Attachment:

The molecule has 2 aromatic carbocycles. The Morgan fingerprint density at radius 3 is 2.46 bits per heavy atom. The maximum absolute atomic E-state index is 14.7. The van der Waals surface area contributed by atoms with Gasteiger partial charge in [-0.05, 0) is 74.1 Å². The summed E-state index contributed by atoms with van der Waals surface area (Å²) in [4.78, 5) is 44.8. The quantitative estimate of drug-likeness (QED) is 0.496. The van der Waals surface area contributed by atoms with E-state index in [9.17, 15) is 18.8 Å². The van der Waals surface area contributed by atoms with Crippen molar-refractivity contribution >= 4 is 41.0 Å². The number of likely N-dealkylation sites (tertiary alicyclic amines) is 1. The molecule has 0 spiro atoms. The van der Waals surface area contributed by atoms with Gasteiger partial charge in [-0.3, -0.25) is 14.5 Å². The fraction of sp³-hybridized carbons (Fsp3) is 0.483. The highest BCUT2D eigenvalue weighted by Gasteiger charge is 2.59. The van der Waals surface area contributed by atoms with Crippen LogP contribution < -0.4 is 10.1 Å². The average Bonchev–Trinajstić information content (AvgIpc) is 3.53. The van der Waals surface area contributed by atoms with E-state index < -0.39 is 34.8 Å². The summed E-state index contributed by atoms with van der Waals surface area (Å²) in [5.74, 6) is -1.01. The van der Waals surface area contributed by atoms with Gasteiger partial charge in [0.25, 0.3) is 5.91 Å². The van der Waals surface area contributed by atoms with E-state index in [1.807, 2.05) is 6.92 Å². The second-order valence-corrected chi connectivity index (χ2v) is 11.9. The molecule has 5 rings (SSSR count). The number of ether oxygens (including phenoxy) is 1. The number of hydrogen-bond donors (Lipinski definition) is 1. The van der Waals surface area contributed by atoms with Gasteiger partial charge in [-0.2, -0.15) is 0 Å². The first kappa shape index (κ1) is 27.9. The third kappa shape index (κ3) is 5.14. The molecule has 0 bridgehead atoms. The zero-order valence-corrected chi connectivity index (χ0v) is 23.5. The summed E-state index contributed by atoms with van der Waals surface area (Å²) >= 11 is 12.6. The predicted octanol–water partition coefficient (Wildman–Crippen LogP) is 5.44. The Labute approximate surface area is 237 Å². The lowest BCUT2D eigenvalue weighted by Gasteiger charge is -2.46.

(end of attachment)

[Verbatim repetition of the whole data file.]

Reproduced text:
The molecule has 2 aromatic carbocycles. The Morgan fingerprint density at radius 3 is 2.46 bits per heavy atom. The maximum absolute atomic E-state index is 14.7. The van der Waals surface area contributed by atoms with Gasteiger partial charge in [-0.05, 0) is 74.1 Å². The summed E-state index contributed by atoms with van der Waals surface area (Å²) in [4.78, 5) is 44.8. The quantitative estimate of drug-likeness (QED) is 0.496. The van der Waals surface area contributed by atoms with E-state index in [9.17, 15) is 18.8 Å². The van der Waals surface area contributed by atoms with Crippen molar-refractivity contribution >= 4 is 41.0 Å². The number of likely N-dealkylation sites (tertiary alicyclic amines) is 1. The molecule has 0 spiro atoms. The van der Waals surface area contributed by atoms with Gasteiger partial charge in [-0.3, -0.25) is 14.5 Å². The fraction of sp³-hybridized carbons (Fsp3) is 0.483. The highest BCUT2D eigenvalue weighted by Gasteiger charge is 2.59. The van der Waals surface area contributed by atoms with Crippen LogP contribution < -0.4 is 10.1 Å². The average Bonchev–Trinajstić information content (AvgIpc) is 3.53. The van der Waals surface area contributed by atoms with E-state index < -0.39 is 34.8 Å². The summed E-state index contributed by atoms with van der Waals surface area (Å²) in [5.74, 6) is -1.01. The van der Waals surface area contributed by atoms with Gasteiger partial charge in [0.25, 0.3) is 5.91 Å². The van der Waals surface area contributed by atoms with E-state index in [1.807, 2.05) is 6.92 Å². The second-order valence-corrected chi connectivity index (χ2v) is 11.9. The molecule has 5 rings (SSSR count). The number of ether oxygens (including phenoxy) is 1. The number of hydrogen-bond donors (Lipinski definition) is 1. The van der Waals surface area contributed by atoms with Gasteiger partial charge in [-0.2, -0.15) is 0 Å². The first kappa shape index (κ1) is 27.9. The third kappa shape index (κ3) is 5.14. The molecule has 0 bridgehead atoms. The zero-order valence-corrected chi connectivity index (χ0v) is 23.5. The summed E-state index contributed by atoms with van der Waals surface area (Å²) >= 11 is 12.6. The predicted octanol–water partition coefficient (Wildman–Crippen LogP) is 5.44. The Labute approximate surface area is 237 Å². The lowest BCUT2D eigenvalue weighted by Gasteiger charge is -2.46.